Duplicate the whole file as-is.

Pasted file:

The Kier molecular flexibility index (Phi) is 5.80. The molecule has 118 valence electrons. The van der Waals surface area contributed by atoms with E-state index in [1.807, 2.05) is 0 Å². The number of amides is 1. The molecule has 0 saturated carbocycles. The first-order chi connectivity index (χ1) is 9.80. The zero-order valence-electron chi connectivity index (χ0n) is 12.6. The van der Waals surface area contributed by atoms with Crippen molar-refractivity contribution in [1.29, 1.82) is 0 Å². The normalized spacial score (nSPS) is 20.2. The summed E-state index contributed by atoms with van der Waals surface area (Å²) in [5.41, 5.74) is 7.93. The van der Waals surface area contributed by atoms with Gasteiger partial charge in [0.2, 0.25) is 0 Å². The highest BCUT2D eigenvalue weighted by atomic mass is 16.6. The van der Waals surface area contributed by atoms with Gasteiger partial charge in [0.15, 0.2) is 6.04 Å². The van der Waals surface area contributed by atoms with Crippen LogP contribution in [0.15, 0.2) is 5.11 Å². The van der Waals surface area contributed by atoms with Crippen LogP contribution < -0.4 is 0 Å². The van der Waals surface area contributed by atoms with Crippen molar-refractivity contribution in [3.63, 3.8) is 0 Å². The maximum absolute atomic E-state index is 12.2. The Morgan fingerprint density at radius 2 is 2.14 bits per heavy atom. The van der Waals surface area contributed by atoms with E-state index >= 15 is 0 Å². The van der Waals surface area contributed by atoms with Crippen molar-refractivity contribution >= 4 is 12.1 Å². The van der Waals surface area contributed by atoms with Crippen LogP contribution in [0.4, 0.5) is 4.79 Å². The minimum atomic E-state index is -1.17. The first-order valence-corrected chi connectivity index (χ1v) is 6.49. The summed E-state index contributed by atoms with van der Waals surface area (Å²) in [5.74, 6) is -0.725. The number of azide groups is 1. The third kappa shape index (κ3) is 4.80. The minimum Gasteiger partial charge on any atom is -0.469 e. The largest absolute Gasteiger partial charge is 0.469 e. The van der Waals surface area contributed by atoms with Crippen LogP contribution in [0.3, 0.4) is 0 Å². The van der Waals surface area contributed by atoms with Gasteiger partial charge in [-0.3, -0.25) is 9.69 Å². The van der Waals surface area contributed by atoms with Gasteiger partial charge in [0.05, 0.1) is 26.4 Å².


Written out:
The Kier molecular flexibility index (Phi) is 5.80. The molecule has 118 valence electrons. The van der Waals surface area contributed by atoms with E-state index in [1.807, 2.05) is 0 Å². The number of amides is 1. The molecule has 0 saturated carbocycles. The first-order chi connectivity index (χ1) is 9.80. The zero-order valence-electron chi connectivity index (χ0n) is 12.6. The van der Waals surface area contributed by atoms with Crippen molar-refractivity contribution in [1.29, 1.82) is 0 Å². The normalized spacial score (nSPS) is 20.2. The summed E-state index contributed by atoms with van der Waals surface area (Å²) in [5.41, 5.74) is 7.93. The van der Waals surface area contributed by atoms with Gasteiger partial charge in [0.2, 0.25) is 0 Å². The highest BCUT2D eigenvalue weighted by atomic mass is 16.6. The van der Waals surface area contributed by atoms with Gasteiger partial charge in [0.15, 0.2) is 6.04 Å². The van der Waals surface area contributed by atoms with Crippen LogP contribution in [0.15, 0.2) is 5.11 Å². The van der Waals surface area contributed by atoms with Crippen LogP contribution < -0.4 is 0 Å². The van der Waals surface area contributed by atoms with Crippen molar-refractivity contribution in [3.63, 3.8) is 0 Å². The maximum absolute atomic E-state index is 12.2. The Morgan fingerprint density at radius 2 is 2.14 bits per heavy atom. The van der Waals surface area contributed by atoms with E-state index >= 15 is 0 Å². The van der Waals surface area contributed by atoms with Crippen molar-refractivity contribution >= 4 is 12.1 Å². The van der Waals surface area contributed by atoms with Crippen LogP contribution in [0.4, 0.5) is 4.79 Å². The minimum atomic E-state index is -1.17. The first-order valence-corrected chi connectivity index (χ1v) is 6.49. The summed E-state index contributed by atoms with van der Waals surface area (Å²) in [5.74, 6) is -0.725. The number of azide groups is 1. The third kappa shape index (κ3) is 4.80. The minimum Gasteiger partial charge on any atom is -0.469 e. The largest absolute Gasteiger partial charge is 0.469 e. The van der Waals surface area contributed by atoms with Crippen LogP contribution in [0.3, 0.4) is 0 Å². The van der Waals surface area contributed by atoms with Gasteiger partial charge in [-0.3, -0.25) is 9.69 Å². The van der Waals surface area contributed by atoms with Gasteiger partial charge in [0.05, 0.1) is 26.4 Å².